is what our child will be learning from us. Quick fixes are good but what the message the child receives is “get it over and done with”. Does that mean quality is assured? What about revisiting work tasks to ensure that it is done well? think about it!
When it comes to indiscipline, we cannot blame our children completely as they look up to parents as one of their role models. For instance – before complaining about how children are always on their gadgets, just stop and estimate all the work that you get done with that device – from ordering groceries to clothes, from logging in complaint calls to ordering food, from catching up on all the “banter” on social media to reading on-line or watching movies – everything you do is digitized! So if you don’t discipline yourself, you will not be available to eat with your child on the dining table. If you’re away chatting with your friends on the phone for a long period of time and scrap physical fitness from your regime, it is unlikely that your child will do the same. We all know, most of our children need that motivation and this comes only if you model it for them, yourself!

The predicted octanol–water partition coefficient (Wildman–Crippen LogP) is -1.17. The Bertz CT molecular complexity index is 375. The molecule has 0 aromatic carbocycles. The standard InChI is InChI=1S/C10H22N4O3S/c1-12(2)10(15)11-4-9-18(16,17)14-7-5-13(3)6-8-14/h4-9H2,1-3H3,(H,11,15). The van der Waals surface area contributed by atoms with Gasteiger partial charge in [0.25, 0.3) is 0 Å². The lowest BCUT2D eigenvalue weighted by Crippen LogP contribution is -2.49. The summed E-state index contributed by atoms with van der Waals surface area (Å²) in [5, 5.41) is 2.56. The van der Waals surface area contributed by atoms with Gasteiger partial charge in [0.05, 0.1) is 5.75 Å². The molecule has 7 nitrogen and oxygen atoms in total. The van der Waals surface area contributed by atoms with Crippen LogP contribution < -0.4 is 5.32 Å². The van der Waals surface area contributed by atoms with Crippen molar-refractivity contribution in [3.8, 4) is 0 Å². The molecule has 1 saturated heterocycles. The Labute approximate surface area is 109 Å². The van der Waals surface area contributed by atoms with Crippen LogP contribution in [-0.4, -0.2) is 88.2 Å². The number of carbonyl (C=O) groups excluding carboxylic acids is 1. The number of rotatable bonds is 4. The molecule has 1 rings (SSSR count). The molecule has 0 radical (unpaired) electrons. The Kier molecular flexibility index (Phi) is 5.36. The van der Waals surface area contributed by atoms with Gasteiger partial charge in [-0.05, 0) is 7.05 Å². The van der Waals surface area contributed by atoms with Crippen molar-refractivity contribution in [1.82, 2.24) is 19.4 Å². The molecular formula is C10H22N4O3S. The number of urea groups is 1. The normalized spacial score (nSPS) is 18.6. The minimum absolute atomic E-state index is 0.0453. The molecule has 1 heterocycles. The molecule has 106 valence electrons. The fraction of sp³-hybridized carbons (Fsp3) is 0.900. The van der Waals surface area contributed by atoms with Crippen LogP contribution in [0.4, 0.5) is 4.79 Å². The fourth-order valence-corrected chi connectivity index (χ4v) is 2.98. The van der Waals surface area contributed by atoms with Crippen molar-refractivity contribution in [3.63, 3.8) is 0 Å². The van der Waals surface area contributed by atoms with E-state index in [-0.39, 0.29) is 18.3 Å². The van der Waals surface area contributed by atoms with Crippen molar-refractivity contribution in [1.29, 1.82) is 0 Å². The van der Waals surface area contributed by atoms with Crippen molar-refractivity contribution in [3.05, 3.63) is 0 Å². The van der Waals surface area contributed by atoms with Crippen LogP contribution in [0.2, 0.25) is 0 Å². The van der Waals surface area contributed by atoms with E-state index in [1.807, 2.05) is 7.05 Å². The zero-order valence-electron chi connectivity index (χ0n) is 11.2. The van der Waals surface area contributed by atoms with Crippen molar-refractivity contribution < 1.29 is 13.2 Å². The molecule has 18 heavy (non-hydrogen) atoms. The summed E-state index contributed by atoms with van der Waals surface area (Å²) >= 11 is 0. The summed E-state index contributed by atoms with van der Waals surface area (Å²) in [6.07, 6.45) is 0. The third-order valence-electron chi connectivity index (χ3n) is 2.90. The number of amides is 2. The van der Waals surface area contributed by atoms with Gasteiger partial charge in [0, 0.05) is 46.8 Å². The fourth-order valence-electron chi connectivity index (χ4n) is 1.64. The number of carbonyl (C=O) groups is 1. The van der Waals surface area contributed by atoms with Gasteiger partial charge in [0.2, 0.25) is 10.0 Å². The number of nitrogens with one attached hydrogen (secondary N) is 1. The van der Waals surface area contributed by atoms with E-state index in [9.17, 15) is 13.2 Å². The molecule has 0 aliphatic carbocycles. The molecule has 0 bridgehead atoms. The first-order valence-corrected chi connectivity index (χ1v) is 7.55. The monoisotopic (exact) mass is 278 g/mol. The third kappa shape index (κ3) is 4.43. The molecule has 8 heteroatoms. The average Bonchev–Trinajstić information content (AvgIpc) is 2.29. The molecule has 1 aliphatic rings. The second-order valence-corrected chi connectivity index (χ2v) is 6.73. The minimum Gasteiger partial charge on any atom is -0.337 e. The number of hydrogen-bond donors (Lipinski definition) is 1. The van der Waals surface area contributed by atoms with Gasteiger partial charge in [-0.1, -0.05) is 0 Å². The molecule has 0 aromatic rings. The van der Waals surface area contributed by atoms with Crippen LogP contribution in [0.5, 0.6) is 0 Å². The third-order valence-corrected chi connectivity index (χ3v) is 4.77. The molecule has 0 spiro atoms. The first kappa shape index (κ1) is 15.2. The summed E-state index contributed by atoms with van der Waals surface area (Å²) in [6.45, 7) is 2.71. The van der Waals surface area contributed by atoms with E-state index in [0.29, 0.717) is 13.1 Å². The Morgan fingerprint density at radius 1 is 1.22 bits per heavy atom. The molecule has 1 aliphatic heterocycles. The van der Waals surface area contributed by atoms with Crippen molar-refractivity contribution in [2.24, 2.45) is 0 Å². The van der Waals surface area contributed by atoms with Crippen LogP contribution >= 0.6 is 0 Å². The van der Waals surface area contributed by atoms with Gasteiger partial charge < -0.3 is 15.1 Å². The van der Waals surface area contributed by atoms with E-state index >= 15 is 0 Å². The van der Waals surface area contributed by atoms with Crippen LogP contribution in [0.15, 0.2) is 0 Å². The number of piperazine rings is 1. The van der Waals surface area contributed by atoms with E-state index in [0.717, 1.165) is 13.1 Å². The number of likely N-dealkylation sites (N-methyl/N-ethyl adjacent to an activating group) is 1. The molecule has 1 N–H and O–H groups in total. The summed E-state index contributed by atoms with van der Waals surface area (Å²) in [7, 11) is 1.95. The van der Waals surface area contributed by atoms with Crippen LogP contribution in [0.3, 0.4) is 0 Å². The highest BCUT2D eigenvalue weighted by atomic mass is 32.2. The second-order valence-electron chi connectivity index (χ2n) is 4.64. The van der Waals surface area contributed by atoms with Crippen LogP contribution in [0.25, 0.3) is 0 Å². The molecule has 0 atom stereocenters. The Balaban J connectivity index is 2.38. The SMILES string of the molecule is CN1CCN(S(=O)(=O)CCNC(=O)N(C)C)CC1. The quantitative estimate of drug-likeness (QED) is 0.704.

Lack of Communication
Verbal and Non-verbal communication, how you represent yourself on social media, what you post, how you communicate with peers, relatives, your house help or strangers are all being “clicked” as visuals by the little ones whom you nurture. Your tone, choice of words, the way the body stiffens up, the way you laugh or adopt a sarcastic tone, your lack of smile or a frequent frown, are all cues that children pick up as ways that they have to act in similar circumstances. So, watch that word, the tone!
Being a role model and motivating children to do the right thing can be hard, but not impossible and the best way to start is by starting yourself! Happy raising, parents and remember, your children are what you make them.
About the Guest Author
Ms. Fatima Agarkar, is an educationist who believes that the teaching landscape will transform if teachers and educators can reimagine their role from ‘teaching’ to ‘reaching’ them. Fatima has been focusing on the generation of innovative educational modules and her in-depth academic know-how, nothing but truly defines her ceaseless passion.
Fatima has been awarded by Giants Group for her outstanding contribution to the field of education, the Young Achiever’s Award in the year 2017, Singapore based, Best of Asia’s, ‘Enterprising Educator in the year 2018 and as an entrepreneur ‘Best Edupreneur 2019 and Best Leadership’ by Progressive Academic Excellence India (Maharashtra 2019) and one of the 10th finest inspirational educators in 2019 by TKR, India. A pioneer of change, her extraordinary and inspiring actions indicate towards nothing but reforming and revolutionizing the Indian education system.